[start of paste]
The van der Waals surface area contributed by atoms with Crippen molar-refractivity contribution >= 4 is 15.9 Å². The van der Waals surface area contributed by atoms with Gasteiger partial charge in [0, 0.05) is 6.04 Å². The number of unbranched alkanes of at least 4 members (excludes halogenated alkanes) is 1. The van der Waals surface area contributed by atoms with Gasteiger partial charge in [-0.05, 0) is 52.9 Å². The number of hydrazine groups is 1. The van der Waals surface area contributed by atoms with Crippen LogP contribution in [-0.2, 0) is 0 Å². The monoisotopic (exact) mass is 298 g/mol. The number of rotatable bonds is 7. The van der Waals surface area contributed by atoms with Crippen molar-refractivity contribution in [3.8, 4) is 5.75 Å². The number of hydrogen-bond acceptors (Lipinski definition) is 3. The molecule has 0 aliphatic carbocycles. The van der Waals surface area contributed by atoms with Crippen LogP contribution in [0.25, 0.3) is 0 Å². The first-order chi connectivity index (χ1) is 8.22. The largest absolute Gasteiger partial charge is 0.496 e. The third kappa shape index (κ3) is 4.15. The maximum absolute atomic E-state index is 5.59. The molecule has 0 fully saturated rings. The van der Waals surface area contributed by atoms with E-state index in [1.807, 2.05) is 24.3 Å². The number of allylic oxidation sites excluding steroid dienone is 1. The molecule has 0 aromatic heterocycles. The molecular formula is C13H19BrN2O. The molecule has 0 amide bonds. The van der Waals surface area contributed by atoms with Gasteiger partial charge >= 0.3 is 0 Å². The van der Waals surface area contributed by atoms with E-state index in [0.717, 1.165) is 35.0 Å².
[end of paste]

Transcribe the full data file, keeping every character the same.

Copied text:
The van der Waals surface area contributed by atoms with Crippen molar-refractivity contribution >= 4 is 15.9 Å². The van der Waals surface area contributed by atoms with Gasteiger partial charge in [0, 0.05) is 6.04 Å². The number of unbranched alkanes of at least 4 members (excludes halogenated alkanes) is 1. The van der Waals surface area contributed by atoms with Gasteiger partial charge in [-0.05, 0) is 52.9 Å². The number of hydrazine groups is 1. The van der Waals surface area contributed by atoms with Crippen LogP contribution in [-0.2, 0) is 0 Å². The monoisotopic (exact) mass is 298 g/mol. The number of rotatable bonds is 7. The van der Waals surface area contributed by atoms with Crippen molar-refractivity contribution in [3.8, 4) is 5.75 Å². The number of hydrogen-bond acceptors (Lipinski definition) is 3. The molecule has 0 aliphatic carbocycles. The van der Waals surface area contributed by atoms with Crippen LogP contribution in [0.25, 0.3) is 0 Å². The first-order chi connectivity index (χ1) is 8.22. The largest absolute Gasteiger partial charge is 0.496 e. The third kappa shape index (κ3) is 4.15. The maximum absolute atomic E-state index is 5.59. The molecule has 0 fully saturated rings. The van der Waals surface area contributed by atoms with E-state index in [1.807, 2.05) is 24.3 Å². The number of allylic oxidation sites excluding steroid dienone is 1. The molecule has 0 aromatic heterocycles. The molecular formula is C13H19BrN2O. The molecule has 0 amide bonds. The van der Waals surface area contributed by atoms with Gasteiger partial charge >= 0.3 is 0 Å². The van der Waals surface area contributed by atoms with E-state index in [0.717, 1.165) is 35.0 Å².